By Christopher Lee
Accompanies major BBC Radio 4 Series
Published by BBC Audiobooks
Contains 6 CDs
Duration : 7 hours 30 mins
The original ground-breaking series of Christopher Lee's This Sceptred Isle was a compelling, continuous narrative, from the arrival of the Romans to the end of the twentieth century.
The new series, This Sceptred Isle: Empire, published in three volumes, explains how Britain, through trading in such commodities as sugar, spice - and slaves - built the biggest empire the world had ever known.
At one time a quarter of the global land mass was under British rule; so whatever the day, whatever the hour, the sun never set on the Empire.
Volume 2 covers the period 1783-1876, when Britain had the biggest empire the world has ever known. At one time a quarter of the global land mass was British. Over a third of the world was insured at Lloyds. At his coronation, more than 400 million people saluted George V.
Truly, the sun never set on this historical phenomenon.
Whatever the day, whatever the hour, somewhere on the globe, the empire worked and played up and played the British game - often absurdly so.
The story of the British Empire is one of enormous personalities, adventure, scientific and maritime development and the building of one of the most complex international administrations the world has ever seen.
The series shows the history of exploration from the 16th century, but more importantly from the mid-18th century to the period shortly before the First World War.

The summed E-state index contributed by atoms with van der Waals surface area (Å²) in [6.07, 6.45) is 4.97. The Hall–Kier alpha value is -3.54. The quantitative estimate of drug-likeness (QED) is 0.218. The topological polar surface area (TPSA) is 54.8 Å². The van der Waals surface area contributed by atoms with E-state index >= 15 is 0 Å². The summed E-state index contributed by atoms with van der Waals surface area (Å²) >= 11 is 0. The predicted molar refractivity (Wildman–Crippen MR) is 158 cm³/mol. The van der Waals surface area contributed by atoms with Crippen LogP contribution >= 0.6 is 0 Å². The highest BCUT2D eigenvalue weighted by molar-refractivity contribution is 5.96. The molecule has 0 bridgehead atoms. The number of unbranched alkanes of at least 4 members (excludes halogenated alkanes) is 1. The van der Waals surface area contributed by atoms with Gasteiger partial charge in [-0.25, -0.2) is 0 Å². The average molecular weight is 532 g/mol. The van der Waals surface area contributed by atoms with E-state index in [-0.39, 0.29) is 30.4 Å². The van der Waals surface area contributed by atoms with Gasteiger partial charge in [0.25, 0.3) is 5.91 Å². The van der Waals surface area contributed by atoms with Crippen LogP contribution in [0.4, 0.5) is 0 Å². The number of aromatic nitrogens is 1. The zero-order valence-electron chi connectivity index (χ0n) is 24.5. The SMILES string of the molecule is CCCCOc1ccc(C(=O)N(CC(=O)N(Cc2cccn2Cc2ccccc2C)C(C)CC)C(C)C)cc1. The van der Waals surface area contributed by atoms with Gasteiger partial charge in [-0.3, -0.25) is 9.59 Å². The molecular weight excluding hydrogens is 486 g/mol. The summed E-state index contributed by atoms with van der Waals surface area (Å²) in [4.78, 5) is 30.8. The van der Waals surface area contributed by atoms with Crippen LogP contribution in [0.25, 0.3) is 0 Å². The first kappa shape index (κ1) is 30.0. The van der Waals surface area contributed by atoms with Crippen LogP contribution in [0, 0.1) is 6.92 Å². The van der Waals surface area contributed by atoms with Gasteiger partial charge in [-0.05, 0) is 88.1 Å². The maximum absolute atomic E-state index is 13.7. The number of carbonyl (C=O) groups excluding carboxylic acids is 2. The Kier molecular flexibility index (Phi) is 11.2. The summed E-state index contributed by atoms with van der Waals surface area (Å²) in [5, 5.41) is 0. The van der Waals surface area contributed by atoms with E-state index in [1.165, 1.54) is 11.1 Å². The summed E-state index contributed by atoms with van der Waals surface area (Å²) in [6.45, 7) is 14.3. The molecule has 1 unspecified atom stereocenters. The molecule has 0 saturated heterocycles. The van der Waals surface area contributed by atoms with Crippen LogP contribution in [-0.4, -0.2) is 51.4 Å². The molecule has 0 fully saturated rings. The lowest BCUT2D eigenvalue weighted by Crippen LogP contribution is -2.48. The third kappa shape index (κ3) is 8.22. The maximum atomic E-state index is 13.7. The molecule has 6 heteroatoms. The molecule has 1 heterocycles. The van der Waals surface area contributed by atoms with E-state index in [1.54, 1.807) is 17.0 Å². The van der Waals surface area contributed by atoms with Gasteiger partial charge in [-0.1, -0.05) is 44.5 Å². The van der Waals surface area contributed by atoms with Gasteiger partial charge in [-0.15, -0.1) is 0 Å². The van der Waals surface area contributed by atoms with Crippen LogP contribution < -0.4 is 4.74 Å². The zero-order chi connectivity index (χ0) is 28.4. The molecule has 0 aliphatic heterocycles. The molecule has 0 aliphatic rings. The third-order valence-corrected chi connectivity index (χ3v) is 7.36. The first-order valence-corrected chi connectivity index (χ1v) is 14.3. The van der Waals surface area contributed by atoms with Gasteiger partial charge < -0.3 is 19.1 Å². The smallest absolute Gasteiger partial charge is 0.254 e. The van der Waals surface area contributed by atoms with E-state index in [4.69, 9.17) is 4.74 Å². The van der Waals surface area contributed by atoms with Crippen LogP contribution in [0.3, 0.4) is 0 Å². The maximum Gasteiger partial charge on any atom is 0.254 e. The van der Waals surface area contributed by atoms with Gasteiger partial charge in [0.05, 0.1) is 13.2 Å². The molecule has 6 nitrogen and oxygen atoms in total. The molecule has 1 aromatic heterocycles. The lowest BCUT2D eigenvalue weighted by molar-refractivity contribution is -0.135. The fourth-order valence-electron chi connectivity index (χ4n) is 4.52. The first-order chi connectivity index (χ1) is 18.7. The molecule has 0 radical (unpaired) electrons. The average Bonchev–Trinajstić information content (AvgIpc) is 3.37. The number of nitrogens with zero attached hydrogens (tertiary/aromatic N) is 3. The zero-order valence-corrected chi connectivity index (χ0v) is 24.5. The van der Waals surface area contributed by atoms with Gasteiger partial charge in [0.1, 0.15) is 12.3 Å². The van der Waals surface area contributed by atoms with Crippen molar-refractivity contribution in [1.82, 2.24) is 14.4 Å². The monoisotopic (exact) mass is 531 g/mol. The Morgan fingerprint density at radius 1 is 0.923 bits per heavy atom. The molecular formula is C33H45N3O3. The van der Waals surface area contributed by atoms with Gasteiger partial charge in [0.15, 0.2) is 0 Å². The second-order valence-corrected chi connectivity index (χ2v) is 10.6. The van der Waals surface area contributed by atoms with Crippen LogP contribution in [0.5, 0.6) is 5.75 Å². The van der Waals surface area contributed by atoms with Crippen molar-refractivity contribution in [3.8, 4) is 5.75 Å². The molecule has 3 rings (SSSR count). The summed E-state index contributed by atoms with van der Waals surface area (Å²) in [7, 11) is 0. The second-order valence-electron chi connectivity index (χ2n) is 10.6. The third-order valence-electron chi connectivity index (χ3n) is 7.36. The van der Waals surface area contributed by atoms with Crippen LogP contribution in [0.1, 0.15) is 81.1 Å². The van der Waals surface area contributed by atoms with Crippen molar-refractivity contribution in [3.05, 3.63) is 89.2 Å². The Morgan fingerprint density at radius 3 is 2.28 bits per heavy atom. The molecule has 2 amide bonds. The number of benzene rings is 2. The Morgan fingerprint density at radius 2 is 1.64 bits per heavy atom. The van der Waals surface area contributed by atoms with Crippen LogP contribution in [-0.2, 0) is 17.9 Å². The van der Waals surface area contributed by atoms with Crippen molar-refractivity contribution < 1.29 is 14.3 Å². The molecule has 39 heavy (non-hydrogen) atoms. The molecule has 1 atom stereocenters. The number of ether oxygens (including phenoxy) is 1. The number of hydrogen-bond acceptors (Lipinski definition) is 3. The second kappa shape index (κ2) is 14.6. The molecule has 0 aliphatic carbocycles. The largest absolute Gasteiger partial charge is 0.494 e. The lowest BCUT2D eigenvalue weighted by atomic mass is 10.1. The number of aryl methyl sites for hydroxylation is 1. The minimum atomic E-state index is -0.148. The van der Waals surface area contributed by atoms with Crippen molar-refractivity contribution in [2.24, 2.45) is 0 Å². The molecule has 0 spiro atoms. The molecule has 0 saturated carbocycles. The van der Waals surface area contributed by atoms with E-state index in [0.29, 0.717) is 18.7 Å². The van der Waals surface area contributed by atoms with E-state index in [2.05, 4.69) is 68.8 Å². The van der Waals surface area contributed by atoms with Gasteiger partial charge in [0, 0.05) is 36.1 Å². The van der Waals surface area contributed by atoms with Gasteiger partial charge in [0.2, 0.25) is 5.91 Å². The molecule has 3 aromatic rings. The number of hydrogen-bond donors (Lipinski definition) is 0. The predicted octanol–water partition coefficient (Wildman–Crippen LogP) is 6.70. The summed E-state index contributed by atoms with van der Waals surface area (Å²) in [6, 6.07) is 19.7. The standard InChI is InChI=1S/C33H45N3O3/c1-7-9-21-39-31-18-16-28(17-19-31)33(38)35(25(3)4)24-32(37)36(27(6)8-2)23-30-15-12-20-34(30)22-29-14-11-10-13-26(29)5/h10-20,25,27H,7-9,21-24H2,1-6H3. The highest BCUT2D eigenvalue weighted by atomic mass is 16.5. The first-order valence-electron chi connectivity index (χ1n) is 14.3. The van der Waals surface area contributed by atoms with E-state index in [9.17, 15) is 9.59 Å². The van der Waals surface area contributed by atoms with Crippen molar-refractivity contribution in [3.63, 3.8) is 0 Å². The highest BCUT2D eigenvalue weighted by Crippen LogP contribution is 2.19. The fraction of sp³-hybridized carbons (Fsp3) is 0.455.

Narrated by Juliet Stevenson with the additional voices of Denis Lawson, Christopher Eccleston, Hugo Speer, Jemma Redgrave, Vincent Ebrahim, David Yip and Ben Onwukee, this is an informative, engaging and fascinating insight into the rise - and eventual fall - of the British Empire.
The series is currently being broadcast on BBC Radio 4.
About Christopher Lee:
Christopher Lee began his working life by "running away to sea" in an old tramp ship and after nearly two years sailing round the world he returned to England and night school to start his formal education.
In the 1980s he was the highly respected Defence and Foreign Affairs Correspondent for BBC Radio 4, covering the Cold War period, the Thatcher years and Moscow.
Christopher left the BBC to become the first Quatercentenary Research Fellow and later the Gomes Lecturer at Emmanuel College, Cambridge.
He is a script-writer and creator of more than ninety BBC Radio plays and comedies and editor of several books on defence and cricket, and novels such as the Bath Detective trilogy.